This year, during the Big Bad Wolf sale, I got Marcus Wareing's cookbook "How to Cook the perfect..". Knowing how much I love afternoon tea, Hubby got the book out and set out to make me the perfect date scones.
The perfect date scones
The recipe in the book is actually for sultana scones, but we had a box of dates sitting in the fridge, hence Hubby decided to substitute with equal amounts of dates. According to Marcus Wareing, scones are very easy to make but they need a light touch (don't overwork the dough) or they'll be chewy and stodgy. It is also important not to roll the dough too thinly or you'll have biscuits rather than scones.
I was taking a siesta when the baking was happening, and Hubby pinged me to say "come get your scones." A cup of English breakfast tea, beautiful well-risen scones, whipped cream and jam greeted me. Nothing beats eating a freshly baked warm scone slathered in whipped cream and jam. Wonderfully moist and crumbly. Perfection.
These were so good that I couldn't stop at eating one... or two.... you can also serve these with clotted cream (see here for recipe for Mock Devonshire cream). Perfect bites for a Christmas or New Year party. Or simply any day... I definitely wouldn't mind having this again for afternoon tea.
The Perfect Date Scones
Recipe adapted from Marcus Wareing "How to make the perfect.."
Preparation time: 20-30 minutes
Cooking time: 10 - 15 minutes
Makes about 12
450g self raising flour
1/2 tsp baking powder
Pinch of fine salt
100g cold unsalted butter, diced
225ml full-fat milk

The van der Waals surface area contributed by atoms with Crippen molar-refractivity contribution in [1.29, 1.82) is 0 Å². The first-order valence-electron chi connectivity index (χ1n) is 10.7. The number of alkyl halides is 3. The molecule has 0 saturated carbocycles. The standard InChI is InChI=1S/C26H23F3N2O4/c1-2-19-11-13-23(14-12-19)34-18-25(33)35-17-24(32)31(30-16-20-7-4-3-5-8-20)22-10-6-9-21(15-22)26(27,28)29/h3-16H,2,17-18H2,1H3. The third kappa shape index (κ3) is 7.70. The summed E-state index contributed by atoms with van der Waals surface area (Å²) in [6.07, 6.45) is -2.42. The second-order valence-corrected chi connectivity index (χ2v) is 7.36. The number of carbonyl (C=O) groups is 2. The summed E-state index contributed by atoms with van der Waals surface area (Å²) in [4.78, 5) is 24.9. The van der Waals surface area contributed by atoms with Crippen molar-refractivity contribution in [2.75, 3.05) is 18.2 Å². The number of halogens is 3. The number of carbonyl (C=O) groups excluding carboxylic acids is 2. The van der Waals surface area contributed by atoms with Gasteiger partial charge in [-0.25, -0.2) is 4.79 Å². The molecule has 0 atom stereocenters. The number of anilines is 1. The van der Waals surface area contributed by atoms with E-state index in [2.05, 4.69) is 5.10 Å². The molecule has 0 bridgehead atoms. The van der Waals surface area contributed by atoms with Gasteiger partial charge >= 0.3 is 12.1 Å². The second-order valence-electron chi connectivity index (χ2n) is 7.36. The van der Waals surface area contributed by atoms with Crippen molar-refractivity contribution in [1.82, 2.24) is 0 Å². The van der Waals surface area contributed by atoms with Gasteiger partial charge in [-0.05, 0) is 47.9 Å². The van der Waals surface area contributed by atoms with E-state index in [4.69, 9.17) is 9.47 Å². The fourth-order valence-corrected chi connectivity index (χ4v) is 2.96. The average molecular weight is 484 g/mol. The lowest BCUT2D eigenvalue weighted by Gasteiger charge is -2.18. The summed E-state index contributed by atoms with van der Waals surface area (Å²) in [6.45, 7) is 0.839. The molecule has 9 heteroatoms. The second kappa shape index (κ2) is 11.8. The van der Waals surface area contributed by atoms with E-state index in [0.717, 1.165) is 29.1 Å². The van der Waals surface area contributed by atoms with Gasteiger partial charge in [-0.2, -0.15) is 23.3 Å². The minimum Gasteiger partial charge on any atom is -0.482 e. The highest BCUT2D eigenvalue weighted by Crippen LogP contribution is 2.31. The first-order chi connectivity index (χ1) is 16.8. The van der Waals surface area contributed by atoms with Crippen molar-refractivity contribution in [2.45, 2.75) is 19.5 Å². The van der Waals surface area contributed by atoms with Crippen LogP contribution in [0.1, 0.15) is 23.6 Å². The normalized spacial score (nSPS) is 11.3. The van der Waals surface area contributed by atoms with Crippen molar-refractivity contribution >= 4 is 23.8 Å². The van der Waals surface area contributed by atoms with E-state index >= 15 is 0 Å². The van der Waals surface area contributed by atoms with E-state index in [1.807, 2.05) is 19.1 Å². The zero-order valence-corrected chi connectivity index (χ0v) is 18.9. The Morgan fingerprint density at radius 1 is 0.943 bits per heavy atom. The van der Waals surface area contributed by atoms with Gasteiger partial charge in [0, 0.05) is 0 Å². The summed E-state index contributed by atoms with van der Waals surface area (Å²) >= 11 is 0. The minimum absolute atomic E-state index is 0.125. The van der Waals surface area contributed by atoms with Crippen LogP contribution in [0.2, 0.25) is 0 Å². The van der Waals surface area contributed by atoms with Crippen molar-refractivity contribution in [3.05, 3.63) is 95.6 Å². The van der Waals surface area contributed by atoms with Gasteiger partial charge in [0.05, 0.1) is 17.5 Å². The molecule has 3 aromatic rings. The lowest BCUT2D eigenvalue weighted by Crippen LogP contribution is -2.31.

1 large egg
75g caster sugar
75g dates (or sultanas)
1. Heat the oven to 200°C (fan). Line a baking tray with non-stick baking parchment.
2. Sift the flour, baking powder and salt into a bowl. Rub in the butter until the mixture resembles breadcrumbs, loosely gathering the mixture together in your hands without squeezing or pressing. Stir in the sugar and dates (or sultanas).
3. Mix the milk and egg together, then slowly pour two-thirds into the flour, stirring constantly with a table knife until the dough comes together. It should be quite firm, but moist, so add a little more of the milk and egg if it appears too dry.
4. Turn the dough onto a lightly floured surface and knead briefly for only a minute or two - just long enough to be able to shape it into a rough, loose ball. Now roll it out until it's about 2cm thick. Cut out about 12 scones using a 6.5cm pastry cutter, dipping it in flour before each cut.
5. Place the scones on the baking tray and brush the tops lightly with the remaining egg and milk mixture (from Step 3). Bake in the middle of the oven for 10-15 minutes, until risen and light golden brown. Serve as soon as possible, preferably while still warm with either whipped cream or clotted cream and jam.
I am submitting this to the "Baby Sumo's Christmas Recipes Collection 2013" event which I am hosting. You can link your recipes here.
I am also submitting this to Cook-Your-Books #7 hosted by Joyce of Kitchen Flavours .
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